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• “A player shall not be exposed to the risk of losing at any one time credits of a total value exceeding ¤2.”

• “A limit shall apply to the maximum amount that can be won in any game element for non-progressive games, which shall be ¤1000, and by any progressive prize for standalone progressive games, which shall be ¤4000.” Players will be required to register for cards before they can use gaming

devices. Provisions regarding these include: • “The gaming provider may only register a player for a card if the gaming provider or its agent at the venue is satisfied of the player’s identity, VAT number, place of residence, that the player is at least the legal gambling age of 21, and the person is not an excluded person.”

• However, “the gaming provider or its authorised agent at the gaming venue may register a player for a temporary/visitor card if satisfied that the player is not an excluded player and is at least the legal gambling age for the jurisdiction. Players issued with a temporary/visitor card are not permitted to participate in any player/loyalty reward scheme.”

The card system will also enable the maximum loss of each player to be

capped at ¤500 in a 24-hour period. It appears that this will not be a voluntary limit (although players will also be able to set their own limits on the amount they spend, as in many jurisdictions) but will apply to everyone. Once a 24-hour period’s net loss has reached that figure, the individual will be prevented from playing for a day.

UK The Gambling Commission has responded to claims by trade

body BACTA that it automatically reviews arcade operators’

licences if they open betting shops nearby. It acknowledged, however, that it was investigating some licensed betting

operators “where gross gambling yield from machines overwhelmed that of betting – by a factor of 100 to one in some cases”. The Commission interprets the 2005 Gambling Act as requiring that “holders of general betting standard non-remote operating licences must provide betting [rather than machines] as the primary gambling activity on licensed betting premises”. BACTA now plans to take the issue to the Parliamentary and Health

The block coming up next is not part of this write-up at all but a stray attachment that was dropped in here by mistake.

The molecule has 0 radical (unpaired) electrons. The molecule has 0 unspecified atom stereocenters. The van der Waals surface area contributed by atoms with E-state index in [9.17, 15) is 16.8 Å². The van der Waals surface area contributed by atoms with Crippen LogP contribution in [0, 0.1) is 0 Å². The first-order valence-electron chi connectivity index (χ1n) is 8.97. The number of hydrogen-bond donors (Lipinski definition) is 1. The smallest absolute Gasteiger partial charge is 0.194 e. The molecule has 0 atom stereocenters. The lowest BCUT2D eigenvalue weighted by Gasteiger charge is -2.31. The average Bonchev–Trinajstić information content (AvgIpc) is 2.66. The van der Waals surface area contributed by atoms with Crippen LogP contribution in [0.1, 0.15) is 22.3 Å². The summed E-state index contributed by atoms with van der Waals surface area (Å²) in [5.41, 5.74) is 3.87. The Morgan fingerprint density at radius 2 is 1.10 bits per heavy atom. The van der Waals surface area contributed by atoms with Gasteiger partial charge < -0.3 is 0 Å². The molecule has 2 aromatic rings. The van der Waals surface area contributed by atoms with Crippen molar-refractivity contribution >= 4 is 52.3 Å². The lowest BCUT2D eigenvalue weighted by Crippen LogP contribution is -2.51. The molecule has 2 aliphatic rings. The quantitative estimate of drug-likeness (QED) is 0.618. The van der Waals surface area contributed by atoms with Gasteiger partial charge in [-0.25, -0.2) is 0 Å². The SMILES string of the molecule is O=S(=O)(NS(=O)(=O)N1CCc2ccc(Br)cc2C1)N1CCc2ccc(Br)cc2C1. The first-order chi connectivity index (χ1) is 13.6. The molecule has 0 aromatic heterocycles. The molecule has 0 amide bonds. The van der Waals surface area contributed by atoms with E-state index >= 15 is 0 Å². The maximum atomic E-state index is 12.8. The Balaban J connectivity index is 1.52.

UK Full coverage of the latest UK Budget and industry reaction to it

appears in our news section this month.

VIETNAM The Vietnamese government plans to legalise sports betting,

encouraged by the success of Singapore’s new gaming market.

The country’s casinos are currently open only to non-nationals, but illegal sports betting is common, and some visit neighbouring Cambodia to bet. European soccer is a popular sport for gamblers.

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U.S. Online gaming proposals may not reach a vote in the U.S.

Congress this year, some fear. An opportunity to append e-

gaming regulations to other legislation in February was missed, and political attention is now occupied by the November elections. It is, however, possible that the “lame duck” session between the election and

January 2013, when newly-elected law-makers take their places inWashington, could be an opportunity for aWeb poker law to be slipped through. And even if the federal government does not act on e-gaming this year, it is likely that individual states – following Nevada’s lead – may take matters into their own hands.

U.S. More than 365 regulators from North America and the Caribbean

attended the annual roundtable of Gaming Laboratories

International (GLI) in Las Vegas. Among the topics discussed were the impacts of technology on regulation; the challenges of implementing a multi- jurisdictional strategy for Internet-based lottery, bingo, sports betting and casino-style gaming; and “grey area” games. THE INDEPENDENT VOICE OF THE AMUSEMENT AND STREET GAMING INDUSTRY APRIL 201223

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